With more than 500 years of viticulture history, Chile is home to numerous old vineyards that urgently need careful studies. In such vineyards, chances are high to identify ancient introductions and to possibly discover grapes that are indigenous to Chile. Their diversity belongs to the heritage of Chilean viticulture. Their study and conservation must become a priority, before they get lost through human or natural causes.
After 16 years of experience in grape DNA profiling, I have gathered up an important database composed >10’000 DNA profiles (>2000 produced by myself) corresponding to more than 2500 grape varieties from all over the world. Therefore, checking against my private database greatly increases the chances of correctly identifying an unknown vine.
During my next visit to Chile, I will sample leaves from old and unidentified grapevines for DNA analysis and I hope to identify some interesting varieties, and possibly some unique, indigenous varieties. I will analyze them at 12 genetic markers (called Simple Sequence Repeats, or SSR, or microsatellites), which is twice as much as the international 6 standard markers, in order to reach unquestionable statistical confidence. In addition, I will take core samples from the vine trunks of the oldest vines in order to estimate their age with dendrochronology, the science of wood age determination.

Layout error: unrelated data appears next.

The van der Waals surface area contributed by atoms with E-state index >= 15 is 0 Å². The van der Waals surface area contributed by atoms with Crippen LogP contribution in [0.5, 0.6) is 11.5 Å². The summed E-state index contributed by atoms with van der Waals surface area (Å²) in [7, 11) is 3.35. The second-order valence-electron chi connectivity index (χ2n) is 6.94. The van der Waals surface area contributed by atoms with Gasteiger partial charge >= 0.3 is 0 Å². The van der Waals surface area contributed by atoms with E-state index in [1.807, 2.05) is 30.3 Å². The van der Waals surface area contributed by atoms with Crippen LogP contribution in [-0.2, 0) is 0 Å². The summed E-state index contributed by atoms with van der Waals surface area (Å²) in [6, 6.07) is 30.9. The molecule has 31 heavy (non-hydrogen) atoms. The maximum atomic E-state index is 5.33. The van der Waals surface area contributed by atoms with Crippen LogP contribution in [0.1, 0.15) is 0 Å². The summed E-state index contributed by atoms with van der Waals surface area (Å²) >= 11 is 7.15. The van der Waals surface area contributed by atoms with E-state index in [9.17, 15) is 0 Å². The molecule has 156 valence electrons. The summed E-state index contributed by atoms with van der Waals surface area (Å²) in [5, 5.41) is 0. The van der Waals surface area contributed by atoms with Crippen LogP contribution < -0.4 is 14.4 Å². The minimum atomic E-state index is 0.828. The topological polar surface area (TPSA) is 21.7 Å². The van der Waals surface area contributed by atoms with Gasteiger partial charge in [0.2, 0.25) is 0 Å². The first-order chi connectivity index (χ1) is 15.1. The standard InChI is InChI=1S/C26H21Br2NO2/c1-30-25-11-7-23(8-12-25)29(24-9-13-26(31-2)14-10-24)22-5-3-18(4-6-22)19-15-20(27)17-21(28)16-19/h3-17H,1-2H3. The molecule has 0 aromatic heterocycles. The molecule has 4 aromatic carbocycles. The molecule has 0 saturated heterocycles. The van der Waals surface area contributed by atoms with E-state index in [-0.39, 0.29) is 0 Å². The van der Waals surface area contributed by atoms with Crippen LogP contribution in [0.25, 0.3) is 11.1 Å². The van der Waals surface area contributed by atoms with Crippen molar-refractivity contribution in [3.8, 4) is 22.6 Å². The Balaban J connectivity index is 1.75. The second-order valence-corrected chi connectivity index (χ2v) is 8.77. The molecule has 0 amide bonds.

These studies will help Chile to preserve and put in the spotlight its unique heritage of old vines, potential unique varieties, as well as unique and distinctive clones of international varieties that were introduced long ago.
Dr José Vouillamoz, co-author of Wine Grapes (Allen Lane 2012)